Taking At-Bats: Analyzing the Offensive Gap Between Dexter Fowler and Jose Martinez

MLB: Cincinnati Reds at St. Louis Cardinals

One of the major questions that Cardinals fans have asked this winter is, “have they done enough?” They don’t overlook that Paul Goldschmidt is a star and an offensive force that the team did not have last season, but they question whether he truly puts the lineup over the top.

One of the major drivers behind this question is that Jose Martinez is being pushed out of at-bats. While the Cardinals added an elite hitter, they are simultaneously reducing the 2018 team’s 2nd best hitter to a bench role.

Meanwhile, they have double-down on the commitment to give Dexter Fowler every opportunity to secure the starting spot in RF.

So the question comes down to: With all else equal, is the aggregate of Goldschmidt/Fowler enough of an improvement over Martinez/Gyorko to truly consider the lineup improved?

Now, I attempted to answer this same question shortly after Goldschmidt was acquired. I go pretty in-depth in trying to get a clear picture — you can read the full post here — but I will just summarize my results. I projected the 1-8 spots in lineup to move from the middle-of-the-pack in the NL to the Top 3.

But I’m not here to talk about the team wide view. I want to hone in on the Martinez/Fowler aspect of this.

Replacing a Jedd Gyorko (career 102 wRC+) on the infield with Goldschmidt (career 144 wRC+) is a pretty straight forward upgrade.

But what about RF? Does the gap between Fowler and Martinez negate much of that? Should Martinez just be the RF?

Establishing career norms

I’m making a couple of risky assumptions here.

I’m going to assume that 2018 Martinez is the real Martinez and that it is a good representation of his ability in a fully-exposed, regular role.

Also, that 2018 production is what we are concerned about replacing in 2019.

Next, I’m going to assume that normal Dexter Fowler is the 2011-2017 version of himself. He established his offensive profile in year-3 of his career and was consistent within that profile for 7 seasons prior to cratering in 2018.

That 2011-17 level is what the Cardinals want to see Fowler return to. That is the level of player they gave a contract to.

Here is how normal-Fowler (on average) compares to 2018 Martinez:

Taking At-Bats: Analyzing the Offensive Gap Between Dexter Fowler and Jose Martinez

Though Martinez has an edge, it’s not a huge gap. We can see that Jose is contact reliant, where Fowler trades singles for walks. We can also see there Dex’s patience and speed come into play with double plays, as he hit into less than 6 per year for that 7 year stretch, while Martinez — constantly putting the ball in play — more than doubled that in 2018.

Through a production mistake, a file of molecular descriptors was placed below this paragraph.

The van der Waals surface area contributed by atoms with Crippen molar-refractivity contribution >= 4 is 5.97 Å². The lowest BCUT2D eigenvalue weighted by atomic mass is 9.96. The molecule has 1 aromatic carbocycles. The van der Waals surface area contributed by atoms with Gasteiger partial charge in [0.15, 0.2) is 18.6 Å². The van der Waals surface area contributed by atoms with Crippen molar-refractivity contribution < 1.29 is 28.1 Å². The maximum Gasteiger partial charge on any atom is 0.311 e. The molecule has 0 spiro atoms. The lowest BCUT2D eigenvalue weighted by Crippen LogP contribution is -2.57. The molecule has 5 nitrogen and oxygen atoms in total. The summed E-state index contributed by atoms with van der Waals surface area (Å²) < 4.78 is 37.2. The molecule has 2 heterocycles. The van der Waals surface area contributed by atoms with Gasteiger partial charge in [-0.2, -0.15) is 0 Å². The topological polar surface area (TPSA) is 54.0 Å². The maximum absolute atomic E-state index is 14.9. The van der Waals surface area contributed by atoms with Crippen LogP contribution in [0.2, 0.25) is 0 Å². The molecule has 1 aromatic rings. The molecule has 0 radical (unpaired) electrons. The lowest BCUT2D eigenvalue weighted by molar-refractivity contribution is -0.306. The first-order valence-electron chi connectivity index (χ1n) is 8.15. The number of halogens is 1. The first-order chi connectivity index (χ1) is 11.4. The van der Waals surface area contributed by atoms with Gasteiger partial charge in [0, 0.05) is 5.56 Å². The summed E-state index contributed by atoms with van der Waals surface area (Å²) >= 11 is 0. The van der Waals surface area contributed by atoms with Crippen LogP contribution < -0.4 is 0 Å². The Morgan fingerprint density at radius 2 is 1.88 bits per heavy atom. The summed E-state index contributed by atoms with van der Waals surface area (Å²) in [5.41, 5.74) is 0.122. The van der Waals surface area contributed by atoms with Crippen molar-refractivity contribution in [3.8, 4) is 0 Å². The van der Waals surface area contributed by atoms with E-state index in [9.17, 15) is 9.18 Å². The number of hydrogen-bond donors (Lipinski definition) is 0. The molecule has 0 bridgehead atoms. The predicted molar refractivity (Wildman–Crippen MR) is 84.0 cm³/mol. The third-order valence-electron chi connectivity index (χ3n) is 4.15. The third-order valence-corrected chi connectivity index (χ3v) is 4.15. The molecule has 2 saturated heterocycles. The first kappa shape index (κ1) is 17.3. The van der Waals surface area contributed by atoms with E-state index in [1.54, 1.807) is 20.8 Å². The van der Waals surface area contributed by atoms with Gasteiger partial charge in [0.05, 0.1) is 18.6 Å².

Those are just a few observations on the overall numbers.

For perspective, if I told you that the Oakland A’s were going to replace Stephen Piscotty with Charlie Blackmon, what would you say?

Upgrade, right?

Well, in 2018 Piscotty posted a 125 wRC+, while Blackmon had a 116 wRC+. I mention this purely to show that the gap between 125 and 116 isn’t too wild of a drop.

But that’s assuming average Fowler. He has never actually had a wRC+ between 110 and 119.

So to make the picture clearer, I wanted to create a range for the two likely outcomes.

One outcome is that Fowler bounces back and meets projections, which put him slightly above average at a 102 wRC+. That’s a good floor. In ’11, ’13, and ’15 he posted wRC+’s or 106, 103, and 109, respectively.

The other outcome is that he bounces back to Good Fowler, which is the player that posted a wRC+ >120 in 4 of 7 seasons from 2011-17, 3 of those coming the 4 seasons leading up to 2018. He was at his peak before crash landing last summer.

If he is merely average, then the offensive gap between he and Martinez is significant. Considering what we saw from him defensively in 2018, there would be no justification for him starting over Jose Martinez in RF.

In that circumstance, the Cardinals would have to make the call between production and contract.

If he returns to the 120 wRC+ level of 2017, then he is essentially a wash on overall production compared to Martinez and fully justified in the starting role.

I love Jose Martinez, and he is a fantastic hitter. But we can’t overlook the fact that a good version of Fowler is right there with him.

It’s on Fowler to re-establish himself and change the perception.

Spring will tell the tale.

Thanks for reading!

P.S. – If he looks like he did in 2018, I have faith that he wouldn’t play over Martinez or Tyler O’Neill anyway.


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